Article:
- White House press secretary Sarah Huckabee Sanders is leaving the administration at the end of the month.
- President Donald Trump says she is returning to her home state of Arkansas and does not immediately name a replacement.
- Sanders was press secretary since July 2017 and had an adversarial relationship with the press.
White House press secretary Sarah Huckabee Sanders will leave the job at the end of the month, President Donald Trump said Thursday.
In a pair of tweets, the president said Sanders will return to her home state of Arkansas — and urged her to run for governor. He thanked her for what he called a “job well done” in the White House. Trump did not immediately announce who would replace her.
After 3 1/2 years, our wonderful Sarah Huckabee Sanders will be leaving the White House at the end of the month and going home to the Great State of Arkansas....
....She is a very special person with extraordinary talents, who has done an incredible job! I hope she decides to run for Governor of Arkansas - she would be fantastic. Sarah, thank you for a job well done!
Speaking at a White House event on hiring former inmates released under legislation passed last year, Sanders called the job the “honor” and “opportunity of a lifetime.” She added that she “loved every minute, even the hard minutes.”
Sanders did not say whether she would take another job in Arkansas or run for governor. But she stressed that she will “continue to be one of the most outspoken and loyal supporters of the president and his agenda.”
White House Press Secretary Sarah Sanders speaks to the media during a briefing in the Brady Briefing Room at the White House on October 29, 2018 in Washington, DC.
Mark Wilson | Getty Images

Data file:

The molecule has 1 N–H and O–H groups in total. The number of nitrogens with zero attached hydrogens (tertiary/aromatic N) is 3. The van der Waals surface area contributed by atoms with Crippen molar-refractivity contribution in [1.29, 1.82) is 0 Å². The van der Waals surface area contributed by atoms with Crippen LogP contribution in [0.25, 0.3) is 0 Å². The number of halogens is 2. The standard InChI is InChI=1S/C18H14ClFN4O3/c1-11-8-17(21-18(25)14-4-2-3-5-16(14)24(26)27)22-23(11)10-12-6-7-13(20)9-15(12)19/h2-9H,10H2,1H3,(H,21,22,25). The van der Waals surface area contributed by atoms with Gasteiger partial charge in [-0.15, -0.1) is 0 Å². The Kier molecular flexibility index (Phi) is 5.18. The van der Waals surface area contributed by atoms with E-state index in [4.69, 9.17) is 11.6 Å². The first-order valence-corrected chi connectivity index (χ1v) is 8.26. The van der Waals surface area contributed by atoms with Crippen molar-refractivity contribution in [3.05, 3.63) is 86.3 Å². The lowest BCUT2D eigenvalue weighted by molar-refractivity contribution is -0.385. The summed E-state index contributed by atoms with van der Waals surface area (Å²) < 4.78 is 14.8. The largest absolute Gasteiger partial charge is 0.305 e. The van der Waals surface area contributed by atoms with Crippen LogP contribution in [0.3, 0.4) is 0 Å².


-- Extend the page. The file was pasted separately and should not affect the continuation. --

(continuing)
Sanders was on the 2016 Trump campaign’s communications team. She was a deputy press secretary when Trump took office before she succeeded Sean Spicer as press secretary in July 2017.
Sanders had an often adversarial relationship with the press.
The press secretary faced criticism for giving answers from the White House podium that were misleading or contradicted what the president’s public comments. In one notable episode, she claimed after former FBI Director James Comey’s firing that “countless” agents within the bureau had lost confidence in him. Special counsel Robert Mueller’sreport on his Russia investigation released in May contradicted her characterization.
This year, the press secretary largely disappeared from the job’s traditional role as the public face of the administration. She last held a press briefing on March 11, 94 days ago.
Sanders’ departure continues a tumultuous run for a White House communications shop that has a difficult task in controlling the message of a freewheeling president. The White House currently has no communications director. Five people have held the job in roughly two and a half years of Trump’s presidency — most recently former Fox News executive Bill Shine.
Sanders did not immediately return CNBC’s request to comment.